LMCB - Laboratory for Molecular Cell Biology

Chantal Roubinet's picture

Research Associate at LMCB & MRC-LMB, Baum Lab


Europe PMC | PubMed | Researchgate | ORCID

Twitter  @Roubinet31



Research synopsis

My research interests are focused on the molecular mechanisms underlying the process of mitosis, in particular how cells and nuclei divide to generate cell diversity. Thus, I started my career on a simple question: how do cells change shape during division? To tackle this question, I chose to study the cortical remodelling that occurs during symmetrical divisions using Drosophila cells in culture. This PhD work, done in both the S. Carréno (Canada) and F. Payre (France) labs, led us to understand how regulatory networks drive the successive changes in shape that accompany cell division, and how this is synchronized with chromatid segregation. I then focused on another question related to mitosis: how do stem cells generate cellular diversity? To this end, I joined the lab of C. Cabernard (Switzerland) to study asymmetric stem cell division and cell fate acquisition using an in vivo model system, Drosophila neural stems cells. This first postdoctoral work revealed how the asymmetric cortical expansion (polarity-dependent) and the site of cleavage furrow formation (spindle-dependent) are coupled to regulate the physical asymmetry of cell division. Also, in collaboration with the M. Affolter Lab (Switzerland), I developed genetically-encoded tools based on nanobody-technology to manipulate asymmetric stem cell division and assess the functional consequences on cell fate. Finally, for my second postdoc, I decided to address a central and much less studied part of mitosis: how do nuclei divide? To do so, I chose to join the B. Baum Lab (UK) to explore the process of nuclear envelope remodelling during mitosis, using Drosophila and mammalian model systems. I have now completed a first study on the mechanisms underlying asymmetric nuclear division in neural stem cells and how it contributes to cell fate acquisition (more information available here). This has been a revelation. Indeed, some of the most fundamental questions of eukaryotic biology that remain to be answered are related to nuclear division, making this process so fascinating for me. For example, although the nuclei are the defining feature of eukaryotic cells, it is still unknown why across eukaryotes, cells have developed so many strategies to divide their nucleus (namely closed, semi-closed and open mitosis). My goal is now to investigate the molecular mechanisms at play during mitotic nuclear envelope remodelling, from closed to open mitosis, and how asymmetric nuclear division contributes to cell fate acquisition/diversity.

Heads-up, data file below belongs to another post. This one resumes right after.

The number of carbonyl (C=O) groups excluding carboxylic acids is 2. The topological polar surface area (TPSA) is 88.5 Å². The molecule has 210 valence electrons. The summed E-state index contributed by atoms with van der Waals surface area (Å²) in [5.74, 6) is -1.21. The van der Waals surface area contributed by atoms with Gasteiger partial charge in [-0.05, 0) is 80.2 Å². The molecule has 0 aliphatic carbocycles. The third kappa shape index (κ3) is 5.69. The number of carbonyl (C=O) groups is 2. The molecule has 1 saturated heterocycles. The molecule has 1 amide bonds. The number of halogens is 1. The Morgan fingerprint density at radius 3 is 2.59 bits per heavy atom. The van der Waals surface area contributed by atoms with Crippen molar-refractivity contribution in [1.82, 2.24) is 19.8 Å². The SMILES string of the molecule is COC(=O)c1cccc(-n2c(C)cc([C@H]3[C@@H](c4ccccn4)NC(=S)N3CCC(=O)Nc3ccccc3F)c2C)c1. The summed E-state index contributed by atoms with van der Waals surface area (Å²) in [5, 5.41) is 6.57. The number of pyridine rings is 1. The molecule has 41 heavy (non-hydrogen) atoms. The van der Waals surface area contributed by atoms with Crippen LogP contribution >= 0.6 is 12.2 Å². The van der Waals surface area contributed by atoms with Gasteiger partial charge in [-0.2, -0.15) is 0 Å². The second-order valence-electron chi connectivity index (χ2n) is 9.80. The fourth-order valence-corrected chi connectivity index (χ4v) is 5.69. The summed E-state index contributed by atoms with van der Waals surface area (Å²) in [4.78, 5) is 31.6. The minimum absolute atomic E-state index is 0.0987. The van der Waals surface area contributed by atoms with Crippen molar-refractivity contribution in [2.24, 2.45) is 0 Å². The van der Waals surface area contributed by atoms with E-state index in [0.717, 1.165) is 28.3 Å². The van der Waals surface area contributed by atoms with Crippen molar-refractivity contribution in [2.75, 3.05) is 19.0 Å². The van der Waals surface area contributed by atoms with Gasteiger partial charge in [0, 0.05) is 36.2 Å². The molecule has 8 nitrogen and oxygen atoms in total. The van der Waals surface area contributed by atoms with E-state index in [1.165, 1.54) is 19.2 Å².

2017 – present | Research Associate, LMCB, University College London & MRC-LMB, Cambridge
2012 - 2017 | Postdoctoral Fellow, Biozentrum, University of Basel, Switzerland
2007 - 2011 | PhD in Cancer Biology, University of Toulouse, France
2007 - 2011 | PhD in Molecular Biology, University of Montreal, Quebec, Canada
2007 | Master 2 in Biology of Cancer - ranked 2nd/19. University of Toulouse, France
2006 | Master 1 in Cellular Physiology and Physiopathology - 3rd/129. University of Toulouse, France
2005 | Bachelor in Cellular Biology - ranked 11/206. University of Toulouse, France
2004 | Bachelor in General Biology. University of Toulouse, France
2002 | Technician Certificate: Biological Analysis and Biotechnology


2021 | EMBO/EMBL Symposium “Seeing is Believing: Imaging the Molecular Processes of Life”. Best poster
2021 | Cell polarity and membrane dynamics EMBO workshop. Best talk
2021 | 1st prize at the annual image competition from the British Society for Cell Biology
2019 | 33th Annual French Drosophila Conference. Best talk
2018 | 58th Annual ASCB Meeting, San Diego, USA. Travel grant
2017 | Swiss Drosophila Meeting, Bern, Switzerland. Best talk
2016 | 3rd Stem Cell & Developmental Biology Meeting, Strasbourg, France. Best poster
2016 | 12th International Congress of Cell Biology, Prague, Czech Republic. Travel grant
2015 | 31st Ernst Klenk Symposium in molecular medicine, Koeln, Germany. Best poster & talk
2013 | 53th Annual ASCB Meeting, New Orleans, USA. Travel grant
2012 | Long‐Term Postdoc Fellowship EMBO; 2 years
2012 | Postdoc Fellowship from the Association for Research on Cancer (ARC); 3 years (declined)
2011 | Career Award from ARC, Paris, France; “Alexandre Joël” award; 3500 Euros
2010 | Ph.D Fellowship from ARC; 1 year
2010 | 16th Annual Research Day of the Molecular Biology Program, IRIC, Montreal, Canada. Best talk
2009 | Short‐Term Fellowship EMBO
2009 | 15th Annual Research Day of the Molecular Biology Program, IRIC, Montreal, Canada. Best poster
2008 | LAVOISIER Ph.D Fellowship; 18 months
2008 | ATUPS Ph.D Fellowship (from the University Paul Sabatier)
2008 | 16th Annual Research Day of Ph.D in Biology from Toulouse, France. Best talk
2007 | Ph.D Fellowship from the French Ministry of Research; 3 years


Medical Research Council
Cancer Research UK

Research themes

Open / Semi-closed / Closed Mitosis
Asymmetric stem cell division
Polarity and cell shape
Mitotic nuclear envelope remodelling / Nuclear division
Cell fate acquisition
Cortical remodelling


Light microscopy
Super-resolution microscopy
Electron microscopy